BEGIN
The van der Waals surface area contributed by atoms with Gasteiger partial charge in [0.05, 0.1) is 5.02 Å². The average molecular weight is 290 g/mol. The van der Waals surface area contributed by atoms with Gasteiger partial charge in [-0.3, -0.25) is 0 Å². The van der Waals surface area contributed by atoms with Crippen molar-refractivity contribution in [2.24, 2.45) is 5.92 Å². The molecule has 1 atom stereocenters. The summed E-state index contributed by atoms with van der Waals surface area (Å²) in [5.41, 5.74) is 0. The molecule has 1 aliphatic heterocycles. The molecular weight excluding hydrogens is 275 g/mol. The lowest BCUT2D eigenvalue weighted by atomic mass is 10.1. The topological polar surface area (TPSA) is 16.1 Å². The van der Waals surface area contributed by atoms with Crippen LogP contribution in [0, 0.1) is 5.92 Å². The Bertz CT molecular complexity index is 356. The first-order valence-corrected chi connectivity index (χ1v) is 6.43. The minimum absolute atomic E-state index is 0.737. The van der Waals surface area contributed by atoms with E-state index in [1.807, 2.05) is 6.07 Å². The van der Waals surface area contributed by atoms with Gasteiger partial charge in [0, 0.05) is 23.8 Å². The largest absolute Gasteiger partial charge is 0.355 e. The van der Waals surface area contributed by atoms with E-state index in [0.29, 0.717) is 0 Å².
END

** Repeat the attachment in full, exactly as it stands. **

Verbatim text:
The van der Waals surface area contributed by atoms with Gasteiger partial charge in [0.05, 0.1) is 5.02 Å². The average molecular weight is 290 g/mol. The van der Waals surface area contributed by atoms with Gasteiger partial charge in [-0.3, -0.25) is 0 Å². The van der Waals surface area contributed by atoms with Crippen molar-refractivity contribution in [2.24, 2.45) is 5.92 Å². The molecule has 1 atom stereocenters. The summed E-state index contributed by atoms with van der Waals surface area (Å²) in [5.41, 5.74) is 0. The molecule has 1 aliphatic heterocycles. The molecular weight excluding hydrogens is 275 g/mol. The lowest BCUT2D eigenvalue weighted by atomic mass is 10.1. The topological polar surface area (TPSA) is 16.1 Å². The van der Waals surface area contributed by atoms with Crippen LogP contribution in [0, 0.1) is 5.92 Å². The Bertz CT molecular complexity index is 356. The first-order valence-corrected chi connectivity index (χ1v) is 6.43. The minimum absolute atomic E-state index is 0.737. The van der Waals surface area contributed by atoms with E-state index in [1.807, 2.05) is 6.07 Å². The van der Waals surface area contributed by atoms with Gasteiger partial charge in [0, 0.05) is 23.8 Å². The largest absolute Gasteiger partial charge is 0.355 e. The van der Waals surface area contributed by atoms with E-state index in [0.29, 0.717) is 0 Å².